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2009 Noctilucent Cloud Season

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Author Topic: 2009 Noctilucent Cloud Season  (Read 15730 times)
martinastro
Martin Mc Kenna
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« Reply #165 on: June 19, 2009, 03:05:54 pm »

Thanks very much John, I hope you get a good clear night soon, you deserve it.

Here's a few from last night...











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brianb
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« Reply #166 on: June 19, 2009, 03:38:17 pm »

Quote
Here's a few from last night...
Wow, I could see something was going on but I'd no idea I was missing that wonderful display.....
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rjgjr
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« Reply #167 on: June 19, 2009, 03:45:45 pm »

Those are just incredible Martin, almost reminds me of some sort of lightning diplay. Just beautiful!!. Since I have never seen any NLC displays, let me ask a couple of questions to all of you. I'm sure the legnth of camera exposure enhances the brightness somewhat, but how much, are they nearly as bright as presented? Do they last all night? Being at the higher latitudes, does it get completely dark at night?. Just curious. Thanks to all for msuch great images.
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Paul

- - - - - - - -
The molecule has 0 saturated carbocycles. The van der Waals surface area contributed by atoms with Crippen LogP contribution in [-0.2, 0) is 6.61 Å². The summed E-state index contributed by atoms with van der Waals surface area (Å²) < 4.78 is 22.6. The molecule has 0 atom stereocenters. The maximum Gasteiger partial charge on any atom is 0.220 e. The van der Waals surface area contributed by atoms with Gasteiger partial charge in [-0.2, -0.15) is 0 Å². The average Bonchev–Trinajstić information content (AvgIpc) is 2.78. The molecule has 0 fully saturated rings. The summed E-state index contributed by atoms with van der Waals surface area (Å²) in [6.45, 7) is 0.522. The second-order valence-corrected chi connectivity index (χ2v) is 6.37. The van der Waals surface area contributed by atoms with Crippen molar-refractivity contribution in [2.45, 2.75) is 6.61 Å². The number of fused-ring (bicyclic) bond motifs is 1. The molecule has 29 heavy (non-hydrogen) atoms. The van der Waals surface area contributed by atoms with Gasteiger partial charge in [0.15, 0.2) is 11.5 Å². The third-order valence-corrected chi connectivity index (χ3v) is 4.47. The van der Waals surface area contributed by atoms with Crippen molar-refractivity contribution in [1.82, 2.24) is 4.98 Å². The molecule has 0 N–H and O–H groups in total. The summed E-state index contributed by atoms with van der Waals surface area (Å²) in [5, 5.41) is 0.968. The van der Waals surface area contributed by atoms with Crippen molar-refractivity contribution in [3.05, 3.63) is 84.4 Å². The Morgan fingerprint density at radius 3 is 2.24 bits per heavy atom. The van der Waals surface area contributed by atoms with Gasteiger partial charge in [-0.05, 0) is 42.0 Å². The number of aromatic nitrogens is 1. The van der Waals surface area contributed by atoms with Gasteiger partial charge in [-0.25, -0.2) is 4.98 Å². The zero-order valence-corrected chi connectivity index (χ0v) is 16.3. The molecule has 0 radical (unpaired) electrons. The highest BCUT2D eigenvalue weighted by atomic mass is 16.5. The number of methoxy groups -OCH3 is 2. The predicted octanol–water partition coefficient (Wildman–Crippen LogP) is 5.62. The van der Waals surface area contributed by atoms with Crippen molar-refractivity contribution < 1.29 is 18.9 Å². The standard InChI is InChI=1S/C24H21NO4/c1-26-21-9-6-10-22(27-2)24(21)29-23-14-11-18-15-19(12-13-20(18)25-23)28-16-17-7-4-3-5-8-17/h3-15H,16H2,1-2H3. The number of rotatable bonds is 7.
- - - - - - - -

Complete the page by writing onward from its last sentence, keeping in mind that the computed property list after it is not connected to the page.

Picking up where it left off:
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« Reply #168 on: June 19, 2009, 04:00:26 pm »

Hi Richard,

I'm sure Martin and John will be along with more details soon, but here's my take on your questions....

The camera exposure does enhance the effect - the exposures tend to be a few seconds at moderate sensitivity - in fact a lot of mine are shot at ISO 100 - my Dimage A2 bridge camera is noisy at anything higher - but the NLCs are very visible to the naked eye. Estimating magnitudes is difficult with such big objects, but the brightest stars in the area such as Capella, Mirphak and Algol will generally shine through NLCs whereas dimmer stars will generally not be so visible, so you could say that perhaps the clouds are equivalent to 2nd mag stars on average.

NLCs can last all night, indeed it is usually the oncoming dawn that brings displays to the end.

No, it doesn't get completely dark at night. Here, just under 55deg N there is still plenty of light in the sky at 0124 BST which is the time that the Sun is furthest below the horizon. From mid-May to the end of July one can pretty much forget about looking for faint galaxies and the like - the sky is simply too bright. Some, like us here, go for the NLCs, some observe double stars and planets.